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This is a fork of Microsoft.Extensions.CommandLineUtils, which is no longer under active development. This fork, on the other hand, will continue to make improvements, release updates, and accept contributions.

The roadmap for this project is pinned to the top of the issue list.


Install the NuGet package into your project.

PM> Install-Package McMaster.Extensions.CommandLineUtils
$ dotnet add package McMaster.Extensions.CommandLineUtils


See documentation for API reference, samples, and tutorials. See docs/samples/ for more examples, such as:

CommandLineApplication is the main entry point for most console apps parsing. There are two primary ways to use this API, using the builder pattern and attributes.

Attribute API

using System;
using McMaster.Extensions.CommandLineUtils;

public class Program
    public static int Main(string[] args)
        => CommandLineApplication.Execute<Program>(args);

    [Option(Description = "The subject")]
    public string Subject { get; }

    [Option(ShortName = "n")]
    public int Count { get; }

    private void OnExecute()
        var subject = Subject ?? "world";
        for (var i = 0; i < Count; i++)
            Console.WriteLine($"Hello {subject}!");

Builder API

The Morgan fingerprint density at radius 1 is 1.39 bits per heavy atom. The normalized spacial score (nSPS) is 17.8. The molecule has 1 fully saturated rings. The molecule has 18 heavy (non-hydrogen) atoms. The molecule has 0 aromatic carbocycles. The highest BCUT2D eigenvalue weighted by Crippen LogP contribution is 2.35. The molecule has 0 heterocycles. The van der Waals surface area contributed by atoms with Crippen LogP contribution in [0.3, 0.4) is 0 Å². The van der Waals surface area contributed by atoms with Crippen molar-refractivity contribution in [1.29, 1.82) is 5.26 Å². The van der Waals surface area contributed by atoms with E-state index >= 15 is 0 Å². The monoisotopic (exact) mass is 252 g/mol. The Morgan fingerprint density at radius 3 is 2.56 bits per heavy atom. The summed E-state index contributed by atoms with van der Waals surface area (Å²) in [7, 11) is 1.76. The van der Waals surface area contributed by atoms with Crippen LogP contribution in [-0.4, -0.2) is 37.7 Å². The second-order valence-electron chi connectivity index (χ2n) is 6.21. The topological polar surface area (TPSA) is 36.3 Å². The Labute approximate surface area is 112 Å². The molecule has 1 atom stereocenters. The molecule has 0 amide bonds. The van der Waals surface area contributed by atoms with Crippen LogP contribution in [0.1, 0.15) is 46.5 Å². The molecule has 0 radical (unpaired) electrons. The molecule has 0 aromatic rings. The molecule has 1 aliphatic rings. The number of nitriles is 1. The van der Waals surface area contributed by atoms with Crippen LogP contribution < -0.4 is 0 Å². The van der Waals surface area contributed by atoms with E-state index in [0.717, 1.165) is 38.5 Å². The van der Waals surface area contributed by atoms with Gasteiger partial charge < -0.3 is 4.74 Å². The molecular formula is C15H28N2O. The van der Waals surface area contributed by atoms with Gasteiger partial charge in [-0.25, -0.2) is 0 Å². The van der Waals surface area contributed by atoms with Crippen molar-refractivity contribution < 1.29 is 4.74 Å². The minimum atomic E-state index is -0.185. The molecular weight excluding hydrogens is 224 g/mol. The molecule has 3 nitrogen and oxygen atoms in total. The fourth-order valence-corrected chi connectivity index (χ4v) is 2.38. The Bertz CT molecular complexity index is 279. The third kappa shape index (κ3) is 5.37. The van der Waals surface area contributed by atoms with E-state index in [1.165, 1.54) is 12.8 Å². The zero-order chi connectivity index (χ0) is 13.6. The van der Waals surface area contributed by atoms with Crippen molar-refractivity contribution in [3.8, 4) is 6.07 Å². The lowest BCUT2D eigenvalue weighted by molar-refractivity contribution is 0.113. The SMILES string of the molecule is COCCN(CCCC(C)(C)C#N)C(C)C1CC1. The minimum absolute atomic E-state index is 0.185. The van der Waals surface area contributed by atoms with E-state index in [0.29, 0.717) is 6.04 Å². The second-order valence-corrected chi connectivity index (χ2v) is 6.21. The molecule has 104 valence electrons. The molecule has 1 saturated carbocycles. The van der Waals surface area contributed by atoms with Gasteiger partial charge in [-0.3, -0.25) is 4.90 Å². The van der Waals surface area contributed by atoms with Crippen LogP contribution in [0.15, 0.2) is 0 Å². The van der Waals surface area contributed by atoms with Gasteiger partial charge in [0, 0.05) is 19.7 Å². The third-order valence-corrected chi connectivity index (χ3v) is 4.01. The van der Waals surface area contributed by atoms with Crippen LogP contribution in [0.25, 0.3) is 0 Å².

using System;
using McMaster.Extensions.CommandLineUtils;

public class Program
    public static int Main(string[] args)
        var app = new CommandLineApplication();

        var optionSubject = app.Option("-s|--subject <SUBJECT>", "The subject", CommandOptionType.SingleValue);
        var optionRepeat = app.Option<int>("-n|--count <N>", "Repeat", CommandOptionType.SingleValue);

        app.OnExecute(() =>
            var subject = optionSubject.HasValue()
                ? optionSubject.Value()
                : "world";

            var count = optionRepeat.HasValue() ? optionRepeat.ParsedValue : 1;
            for (var i = 0; i < count; i++)
                Console.WriteLine($"Hello {subject}!");
            return 0;

        return app.Execute(args);


The library also includes other utilities for interaction with the console. These include:

  • ArgumentEscaper - use to escape arguments when starting a new command line process.
     var args = new [] { "Arg1", "arg with space", "args ' with \" quotes" };
     Process.Start("echo", ArgumentEscaper.EscapeAndConcatenate(args));
  • Prompt - for getting feedback from users. A few examples:
    // allows y/n responses
    Prompt.GetYesNo("Do you want to proceed?");
    // masks input as '*'
    Prompt.GetPassword("Password: ");
  • DotNetExe - finds the path to the dotnet.exe file used to start a .NET Core process
    Process.Start(DotNetExe.FullPathOrDefault(), "run");

And more! See the documentation for more API, such as IConsole, IReporter, and others.

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